And that leads to the third characteristic of the body of Christ: our interdependence. Our mutual love and respect for one another. We are “individually members of one another.” Our willingness to work together and love one another, even though we are different. It is as one body consisting of many uniquely gifted parts that we show our interdependence as we depend on one another. In fact, we depend on one another so much that Paul actually says that we are members of one another. We belong to one another. And the pinky toe is just as important as the right bicep. The left kidney is just as important as the heart. So when one part decides they’re going to go out on their own, or aren’t important and thus aren’t going to show up, the whole body is lessened.
I want to try something right now. You each should have gotten a worship bulletin as you came in today. So take out your bulletin and grab a pen or a pencil. If you don’t have one, just trace the paper with your finger as if you had a pen in hand. Now, with your dominant hand, write your name. Pretty easy wasn’t it? Now try this. Write your name with your other hand. Unless you’re truly ambidextrous, that was probably more difficult. You might not even be able to read it. So what would happen if your dominant hand decided not to show up one day. Just decided to go limp and numb for the day? You’d struggle to do a lot of things wouldn’t you? Not just writing your name. You’d struggle to put on your clothes, prepare food, maybe even eat. And going to the bathroom would be a huge adventure. Paul draws the parallel between a human body and the body of Christ, the Church, so closely that you can assume the same is true in the body of Christ. If one part just decided that he or she isn’t needed, or isn’t as talented as another part, and decides not to show up, the body is immediately handicapped. You see, each person in this room is uniquely gifted.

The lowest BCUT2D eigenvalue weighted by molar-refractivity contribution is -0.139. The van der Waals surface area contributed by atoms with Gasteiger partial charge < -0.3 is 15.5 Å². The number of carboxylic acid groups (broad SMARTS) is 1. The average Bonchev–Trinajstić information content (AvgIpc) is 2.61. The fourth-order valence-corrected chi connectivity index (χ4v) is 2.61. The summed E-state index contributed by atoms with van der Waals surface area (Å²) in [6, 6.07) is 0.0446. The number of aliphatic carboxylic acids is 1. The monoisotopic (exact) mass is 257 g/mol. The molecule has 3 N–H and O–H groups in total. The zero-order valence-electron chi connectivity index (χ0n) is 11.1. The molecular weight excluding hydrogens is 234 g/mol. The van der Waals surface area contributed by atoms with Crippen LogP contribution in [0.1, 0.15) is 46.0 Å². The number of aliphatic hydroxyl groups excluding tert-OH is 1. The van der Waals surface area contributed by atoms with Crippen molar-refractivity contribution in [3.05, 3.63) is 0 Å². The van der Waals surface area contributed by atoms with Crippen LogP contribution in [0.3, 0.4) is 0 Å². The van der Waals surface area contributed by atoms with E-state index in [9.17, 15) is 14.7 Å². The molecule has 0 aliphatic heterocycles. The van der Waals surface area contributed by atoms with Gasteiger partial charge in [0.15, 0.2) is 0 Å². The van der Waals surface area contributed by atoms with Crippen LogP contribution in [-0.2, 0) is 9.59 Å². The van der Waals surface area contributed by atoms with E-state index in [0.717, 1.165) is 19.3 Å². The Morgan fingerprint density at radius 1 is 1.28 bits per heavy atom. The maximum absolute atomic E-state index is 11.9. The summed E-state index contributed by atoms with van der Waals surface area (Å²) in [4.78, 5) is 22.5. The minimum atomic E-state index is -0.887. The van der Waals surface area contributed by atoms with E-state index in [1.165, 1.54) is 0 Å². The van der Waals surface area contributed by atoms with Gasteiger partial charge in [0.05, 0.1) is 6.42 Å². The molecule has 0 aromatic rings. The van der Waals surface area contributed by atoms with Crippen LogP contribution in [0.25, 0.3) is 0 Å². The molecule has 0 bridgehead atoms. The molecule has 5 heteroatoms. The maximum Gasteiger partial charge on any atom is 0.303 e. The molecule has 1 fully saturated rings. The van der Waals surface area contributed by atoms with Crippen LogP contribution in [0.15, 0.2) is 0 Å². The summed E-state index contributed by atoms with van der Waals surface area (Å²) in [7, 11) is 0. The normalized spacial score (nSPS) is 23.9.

A right view of ourselves leads to a right view of us as a body, and that leads to a right view of each person as specially gifted by God. Look at Vv. 6-8. Now, this list, and the ones like it elsewhere in the New Testament, isn’t comprehensive. They are examples. They do not list every spiritual gift. But the truth is, every human being is gifted in some way with a special role to play. And when you placed your faith in Christ and began to follow Christ, the Holy Spirit gave you some additional gifts that you are to use as you take your place in the body of Christ. Some are great speakers. Others don’t like to speak or be noticed, but they love to serve behind the scenes. You know those snacks out in the lobby don’t just appear out of thin air. Someone puts them there. The cobwebs in the corners of hallways and rooms don’t just disappear. Someone removes them. Children’s ministry, youth ministry, the community meal, the food pantry don’t just happen. Someone has to lead and lots of someones have to volunteer in those ministries. Notice the first two gifts Paul mentions here. Prophecy is the first. That isn’t so much telling the future as it is helping people to understand what God is doing in the world. It’s one of those really visible, really supernatural type gifts. People with special insight into world events and what God is doing in them. And right after prophecy? Service. Unnoticed, behind the scenes work. He places it above teaching, and exhortation, and giving and all the rest. The point is, YOU ARE GIFTED. You have gifts because you are a human being created in the image of God and he has made you good at something. Some really struggle to figure out what that is, but you are good at something. There is no piece of the puzzle that doesn’t fit in the body of Christ, whether your IQ is 60, or 80, or 120, or 150. And as a follower of Christ, you have a special set of spiritual gifts given specifically to help define your role in the body of Christ. Pastor Kirbyjon Caldwell said “There are two great moments in a person’s life: the moment you were born and the moment you realize why you were born.” And that “why” you were born? That’s related to your gifts. The things only you can do.